Editorial: Week's end
Didn’t this week feel a lot less panicked and intense?
This week’s end seems decidedly more relaxed.
No major cities shutting down to chase mad bombers. The Twitterverse went back to worrying about narcotics aboard Justin Bieber’s bus. George W. Bush unveiled a library containing actual books and machines that let YOU be The Decider.
And, here at home in the Bull City, we got some good news. Happy news. Plenty of it.
The Durham Convention & Visitors Bureau feted gospel icon Shirley Caesar at its annual luncheon. As The Herald-Sun’s Cliff Bellamy reported, Minnie Forte-Brown of Durham Public Schools’ Board of Education called the 11-time Grammy winner and a former City Council member “a home-grown faith warrior.”
Caesar, a Raleigh resident these days, was born in Durham in 1938 and graduated from Hillside High School. Her career as a performer started when she was 18, singing with The Caravans in Chicago.
Now, she leads the Mount Calvary Word of Faith Church and runs an outreach ministry that she funds with half the proceeds from her concerts..
Her career has taken her away from Durham over the years, but she keeps finding reasons to come back.
“I always come back home,” she said. “I love Durham. I thank God for this city.”
Meanwhile, great news for 5-year-old Alex Montoyo, son of Durham Bulls manager Charlie Montoyo.
Just a few weeks ago, we named Alex our Durham Grit Award recipient as he prepared to undergo his fourth open-heart surgery. If that surgery hadn’t gone well, he might have faced the prospect of a heart transplant.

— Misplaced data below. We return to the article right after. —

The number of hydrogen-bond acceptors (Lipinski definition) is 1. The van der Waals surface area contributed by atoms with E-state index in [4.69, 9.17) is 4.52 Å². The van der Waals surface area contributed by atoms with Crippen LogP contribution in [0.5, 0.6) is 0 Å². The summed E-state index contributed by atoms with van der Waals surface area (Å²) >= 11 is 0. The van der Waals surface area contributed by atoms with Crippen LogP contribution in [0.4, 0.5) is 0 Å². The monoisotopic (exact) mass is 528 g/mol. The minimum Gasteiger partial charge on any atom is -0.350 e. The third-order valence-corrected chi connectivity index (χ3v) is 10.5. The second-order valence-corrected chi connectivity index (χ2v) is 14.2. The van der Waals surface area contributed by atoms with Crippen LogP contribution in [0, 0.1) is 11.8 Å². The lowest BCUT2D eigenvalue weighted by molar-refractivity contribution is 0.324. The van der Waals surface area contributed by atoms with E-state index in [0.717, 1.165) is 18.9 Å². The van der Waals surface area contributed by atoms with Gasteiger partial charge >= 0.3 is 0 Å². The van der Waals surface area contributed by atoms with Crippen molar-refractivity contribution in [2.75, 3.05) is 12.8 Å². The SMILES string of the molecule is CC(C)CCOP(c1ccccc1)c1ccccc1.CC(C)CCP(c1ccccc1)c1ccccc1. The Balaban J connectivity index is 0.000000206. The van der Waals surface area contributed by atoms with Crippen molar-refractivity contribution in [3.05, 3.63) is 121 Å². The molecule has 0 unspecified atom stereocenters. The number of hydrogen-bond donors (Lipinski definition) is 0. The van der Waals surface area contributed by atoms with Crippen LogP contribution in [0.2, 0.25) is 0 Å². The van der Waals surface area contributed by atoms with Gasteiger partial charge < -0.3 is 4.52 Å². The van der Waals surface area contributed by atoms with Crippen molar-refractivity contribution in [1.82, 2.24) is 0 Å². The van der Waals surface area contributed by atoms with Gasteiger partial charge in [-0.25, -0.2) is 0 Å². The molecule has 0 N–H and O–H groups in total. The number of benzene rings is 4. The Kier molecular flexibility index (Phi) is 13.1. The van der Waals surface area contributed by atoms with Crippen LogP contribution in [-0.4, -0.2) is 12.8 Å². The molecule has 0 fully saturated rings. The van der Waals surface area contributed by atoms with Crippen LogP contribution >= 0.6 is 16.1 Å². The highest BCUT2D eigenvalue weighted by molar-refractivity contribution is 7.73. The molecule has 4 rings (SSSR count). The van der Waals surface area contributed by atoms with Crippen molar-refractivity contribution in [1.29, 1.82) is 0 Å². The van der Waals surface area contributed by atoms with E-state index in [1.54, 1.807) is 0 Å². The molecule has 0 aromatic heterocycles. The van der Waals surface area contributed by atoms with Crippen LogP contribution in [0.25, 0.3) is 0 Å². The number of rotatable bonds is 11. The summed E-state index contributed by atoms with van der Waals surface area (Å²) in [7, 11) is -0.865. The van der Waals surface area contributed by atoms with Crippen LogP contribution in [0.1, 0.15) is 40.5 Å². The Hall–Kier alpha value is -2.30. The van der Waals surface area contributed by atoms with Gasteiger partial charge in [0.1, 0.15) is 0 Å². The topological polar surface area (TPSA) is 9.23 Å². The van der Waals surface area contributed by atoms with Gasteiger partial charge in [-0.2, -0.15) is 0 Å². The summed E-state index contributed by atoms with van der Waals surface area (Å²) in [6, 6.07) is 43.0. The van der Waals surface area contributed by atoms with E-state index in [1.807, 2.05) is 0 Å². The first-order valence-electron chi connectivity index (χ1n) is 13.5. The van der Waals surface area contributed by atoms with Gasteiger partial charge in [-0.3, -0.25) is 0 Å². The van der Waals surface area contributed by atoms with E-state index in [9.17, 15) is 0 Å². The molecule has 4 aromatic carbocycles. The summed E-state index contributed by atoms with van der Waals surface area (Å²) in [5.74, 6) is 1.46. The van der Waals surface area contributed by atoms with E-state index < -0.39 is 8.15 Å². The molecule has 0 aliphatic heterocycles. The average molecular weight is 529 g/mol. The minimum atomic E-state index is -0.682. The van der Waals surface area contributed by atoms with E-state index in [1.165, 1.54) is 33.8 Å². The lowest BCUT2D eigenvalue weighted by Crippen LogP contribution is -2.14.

On Friday, Steve Wiseman reported, Alex was home with his family in Arizona. The surgery appears to have been a success, although he does face six weeks of rehabilitation. After that, Alex and the rest of the Montoyo family may be able to join Charlie in Durham.
Our last bit of good news comes courtesy of Durham Public Schools and provides our recipient of the Durham Grit Award for this week: Durham School of the Arts.
In case you haven’t heard, DSA won recognition from U.S. News & World Report as the best high school in North Carolina and among the top 200 in the nation.
The rankings are based on school population diversity and participation and performance in advance placement tests.
“I think we have some really incredible teachers here and a lot of students that are very focused on doing their best,” said David Hawks, DSA principal, in comments to The Herald-Sun. “The kids at this high school are some of the most focused I’ve ever seen. They’re not arrogant; they’re just focused. They know they have to do the work if they’re going to be successful.”
Kudos to the community at DSA for this remarkable accomplishment and to DPS for demonstrating the excellence that’s possible in public schools.